Histograms of various quantities in swirling regions for three layers of 210   km width each, centered at heights z =  −630   km, z = 0   km, and z = 630   km. Solid lines represent the magnetic case, dashed lines the non-magnetic case. The quantities considered are swirling period (upper left panel), gas pressure normalized to its horizontal average (upper right), temperature normalized to its horizontal average (lower left), and vertical velocity component (lower right). Each histogram is normalized by its integral.

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In the text
thumbnail Fig. 6

Horizontal maps of various quantities at z = 714   km for the non-magnetic case. From left to right, top to bottom: temperature, vertical velocity, swirling strength, divergence of the horizontal velocity, vorticity, and shear part of vorticity.

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In the text
thumbnail Fig. 7

Horizontal maps of various quantities at z = 644   km for the magnetic case. From left to right, top to bottom: temperature, vertical velocity, swirling strength, divergence of the horizontal velocity, vorticity, shear part of vorticity, strength of the vertical magnetic field, and strength of the horizontal magnetic field.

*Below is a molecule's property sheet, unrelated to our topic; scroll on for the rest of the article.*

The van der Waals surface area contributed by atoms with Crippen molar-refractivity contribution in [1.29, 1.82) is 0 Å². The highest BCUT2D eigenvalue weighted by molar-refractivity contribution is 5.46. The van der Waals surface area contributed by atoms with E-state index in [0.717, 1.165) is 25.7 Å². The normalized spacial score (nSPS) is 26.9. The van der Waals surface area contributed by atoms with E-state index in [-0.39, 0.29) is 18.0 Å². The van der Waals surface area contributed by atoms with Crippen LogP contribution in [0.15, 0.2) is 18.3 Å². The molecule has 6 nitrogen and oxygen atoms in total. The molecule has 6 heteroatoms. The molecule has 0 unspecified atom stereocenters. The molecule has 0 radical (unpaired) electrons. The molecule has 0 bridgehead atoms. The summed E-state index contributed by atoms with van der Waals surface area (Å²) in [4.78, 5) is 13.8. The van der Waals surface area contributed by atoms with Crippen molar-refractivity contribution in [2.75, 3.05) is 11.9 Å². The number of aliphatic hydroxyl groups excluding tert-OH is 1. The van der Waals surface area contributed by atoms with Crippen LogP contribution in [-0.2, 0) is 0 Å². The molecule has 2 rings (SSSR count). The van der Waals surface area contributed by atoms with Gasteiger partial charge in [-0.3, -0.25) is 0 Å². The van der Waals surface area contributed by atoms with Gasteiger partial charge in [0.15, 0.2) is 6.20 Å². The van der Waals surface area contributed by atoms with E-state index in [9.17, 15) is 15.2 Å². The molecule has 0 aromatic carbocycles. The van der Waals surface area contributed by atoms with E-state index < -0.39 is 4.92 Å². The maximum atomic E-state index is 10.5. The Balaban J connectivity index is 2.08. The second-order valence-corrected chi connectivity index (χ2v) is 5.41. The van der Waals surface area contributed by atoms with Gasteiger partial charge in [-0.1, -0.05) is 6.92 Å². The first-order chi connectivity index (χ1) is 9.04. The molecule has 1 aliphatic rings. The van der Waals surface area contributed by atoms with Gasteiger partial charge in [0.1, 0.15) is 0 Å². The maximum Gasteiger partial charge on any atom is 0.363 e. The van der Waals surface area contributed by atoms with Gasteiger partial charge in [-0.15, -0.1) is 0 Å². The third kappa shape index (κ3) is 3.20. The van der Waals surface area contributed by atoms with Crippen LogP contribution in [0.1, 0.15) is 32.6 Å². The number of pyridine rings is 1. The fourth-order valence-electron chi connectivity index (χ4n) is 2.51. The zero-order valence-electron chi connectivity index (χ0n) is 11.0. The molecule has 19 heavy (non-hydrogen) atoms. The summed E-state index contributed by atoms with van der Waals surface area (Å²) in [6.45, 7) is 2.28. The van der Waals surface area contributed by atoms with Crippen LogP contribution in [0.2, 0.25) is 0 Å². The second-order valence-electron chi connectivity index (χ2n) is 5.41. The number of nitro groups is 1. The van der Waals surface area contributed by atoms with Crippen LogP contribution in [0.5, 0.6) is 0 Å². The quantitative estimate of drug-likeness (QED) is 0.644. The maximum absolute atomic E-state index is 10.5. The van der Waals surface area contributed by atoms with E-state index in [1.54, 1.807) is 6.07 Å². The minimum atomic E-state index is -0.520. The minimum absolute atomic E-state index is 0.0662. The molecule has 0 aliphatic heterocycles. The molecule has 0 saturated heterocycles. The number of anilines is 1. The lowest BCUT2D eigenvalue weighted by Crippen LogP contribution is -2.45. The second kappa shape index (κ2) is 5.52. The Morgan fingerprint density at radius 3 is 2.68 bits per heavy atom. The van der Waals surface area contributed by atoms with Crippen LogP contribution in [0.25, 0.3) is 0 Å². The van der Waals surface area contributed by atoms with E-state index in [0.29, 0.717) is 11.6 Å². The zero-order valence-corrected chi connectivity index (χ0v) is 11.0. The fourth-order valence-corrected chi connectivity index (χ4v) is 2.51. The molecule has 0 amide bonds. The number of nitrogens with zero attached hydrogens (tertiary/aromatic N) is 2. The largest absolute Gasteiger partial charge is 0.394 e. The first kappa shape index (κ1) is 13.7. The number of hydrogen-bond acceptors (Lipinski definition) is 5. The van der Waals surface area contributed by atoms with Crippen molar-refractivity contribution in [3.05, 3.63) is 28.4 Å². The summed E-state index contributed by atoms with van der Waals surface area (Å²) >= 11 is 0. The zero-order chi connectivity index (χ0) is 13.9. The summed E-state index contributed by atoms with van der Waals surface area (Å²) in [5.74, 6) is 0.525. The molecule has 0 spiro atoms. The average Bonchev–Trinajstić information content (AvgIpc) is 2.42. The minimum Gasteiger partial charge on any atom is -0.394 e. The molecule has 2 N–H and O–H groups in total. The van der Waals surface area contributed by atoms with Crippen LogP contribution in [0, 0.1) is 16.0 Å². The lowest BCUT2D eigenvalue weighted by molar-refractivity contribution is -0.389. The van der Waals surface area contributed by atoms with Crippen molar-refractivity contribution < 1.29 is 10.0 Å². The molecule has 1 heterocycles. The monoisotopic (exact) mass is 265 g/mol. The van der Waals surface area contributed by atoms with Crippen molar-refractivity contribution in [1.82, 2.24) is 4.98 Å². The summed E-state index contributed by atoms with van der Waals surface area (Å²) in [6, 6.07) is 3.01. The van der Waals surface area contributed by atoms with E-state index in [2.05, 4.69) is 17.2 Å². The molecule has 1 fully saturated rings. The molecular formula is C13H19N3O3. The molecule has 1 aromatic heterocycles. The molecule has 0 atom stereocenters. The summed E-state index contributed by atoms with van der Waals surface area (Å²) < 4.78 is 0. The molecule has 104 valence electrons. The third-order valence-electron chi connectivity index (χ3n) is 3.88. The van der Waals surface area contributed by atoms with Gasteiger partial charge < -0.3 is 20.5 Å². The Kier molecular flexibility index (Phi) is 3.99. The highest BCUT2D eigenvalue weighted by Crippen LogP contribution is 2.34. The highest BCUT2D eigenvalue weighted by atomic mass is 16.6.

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In the text
thumbnail Fig. 8

Horizontal cuts in x-direction through the shock located at (x,y) = (4.5   Mm,5.7   Mm) in Fig. 6. Upper panel: horizontal velocity (blue, solid line) and temperature (red, dashed line); lower panel: density (blue, solid line) and gas pressure (red, dashed line).

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In the text
thumbnail Fig. 9

Streamlines (colored) and magnetic field lines (gray) of two counter-rotating vortices above the optical surface. The vortex pair is located at (x,y) ≃ (2.0   Mm,2.9   Mm) in Fig. 7. Color represents the temperature.

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In the text
thumbnail Fig. 10

Height profiles of the horizontally averaged temperature over the full height range (top panel) and above the optical surface (middle panel). The bottom panel shows the horizontally averaged viscous dissipation rates (solid: magnetic case; dashed: non-magnetic case) and the Ohmic dissipation rate in the magnetic case (dotted).

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In the text
thumbnail Fig. 11

Dissipation rates on horizontal cuts through the upper photosphere. Top: viscous dissipation in the non-magnetic case; middle: viscous dissipation in the magnetic case; bottom: ohmic dissipation.

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In the text
thumbnail Fig. 12

2D histograms relating the temperature (vertical axes) to swirling strength (upper panels) and velocity divergence (lower panels) in the upper photosphere. Results for the non-magnetic case are shown on the left panels and those for the magnetic case on the right panels. The dashed red lines indicate the mean temperature at a given value of the quantity on the horizontal axis. Each histogram is normalized by its 2D integral.

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In the text